Dubbed the “Ferrari 212 Export Touring Barchetta” the car was used almost exclusively for auto racing, a field in which it saw significant successes throughout the 1950′s.
The standard 212 came equipped with a 2.6 litre, single overhead cam v12 capable of 150hp. Most of them were modified to accept 3 Weber carburettors (in place of the factory fitted single), this along with a few other engine mods saw the car producing 175hp, this is the trim it was raced in almost exclusively (the car in the picture above is a triple Weber, as many of you will already have noticed).
In 1951 the Ferrari 212 Export Touring Barchetta took the first 3 places in the Tour de France automobile racing event and then went on to win the Giro di Sicilia and the Giro di Toscana auto races, thus cementing it’s place in Ferrari’s long list of successful race cars.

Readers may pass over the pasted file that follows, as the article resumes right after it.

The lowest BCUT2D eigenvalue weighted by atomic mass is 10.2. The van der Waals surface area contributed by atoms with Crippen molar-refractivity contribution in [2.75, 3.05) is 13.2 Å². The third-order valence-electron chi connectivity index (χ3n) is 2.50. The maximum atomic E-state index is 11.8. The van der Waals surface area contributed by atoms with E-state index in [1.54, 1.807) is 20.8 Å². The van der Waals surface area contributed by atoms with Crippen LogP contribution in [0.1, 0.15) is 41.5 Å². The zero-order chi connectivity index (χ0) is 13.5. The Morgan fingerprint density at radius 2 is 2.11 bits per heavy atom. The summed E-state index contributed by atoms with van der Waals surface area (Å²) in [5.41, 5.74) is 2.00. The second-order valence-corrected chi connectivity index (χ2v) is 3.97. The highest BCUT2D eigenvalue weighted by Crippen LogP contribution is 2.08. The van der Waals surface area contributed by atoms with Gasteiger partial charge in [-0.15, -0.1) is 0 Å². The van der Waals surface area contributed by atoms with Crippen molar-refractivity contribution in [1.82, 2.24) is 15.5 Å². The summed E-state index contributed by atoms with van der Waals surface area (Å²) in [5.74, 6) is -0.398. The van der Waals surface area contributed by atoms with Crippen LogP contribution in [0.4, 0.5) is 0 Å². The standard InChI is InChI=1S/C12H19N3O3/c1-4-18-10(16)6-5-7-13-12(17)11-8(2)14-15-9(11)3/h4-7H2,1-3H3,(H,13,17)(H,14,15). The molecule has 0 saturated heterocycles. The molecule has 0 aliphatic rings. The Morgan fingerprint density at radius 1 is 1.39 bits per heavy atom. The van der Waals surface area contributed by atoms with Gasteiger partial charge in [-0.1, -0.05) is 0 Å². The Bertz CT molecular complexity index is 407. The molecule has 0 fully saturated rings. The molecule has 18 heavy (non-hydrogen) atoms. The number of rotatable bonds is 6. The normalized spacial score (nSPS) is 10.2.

Today the surviving 212s command predictably significant sums of money when changing hands and the car is widely considered to be one of the most collectable vintage cars of the 1950′s.
Ferrari's first production racing car, the 166 MM, was introduced late in 1948. In the following years the model evolved into the 195 Sport, 212 Export, 225 Sport and finally the 250 MM. For anyone familiar with Ferrari nomenclature, it will not come as a surprise that each of these cars had a slightly larger version of the Colombo V12 engine. Starting in the 166 MM at a discplament of 2 litre (a unitary displacement of 166 cc), the engine grew in size to 3 litre (250 cc) within five years. The chassis remained virtually unchanged, while the various coachbuilders added plenty of variety.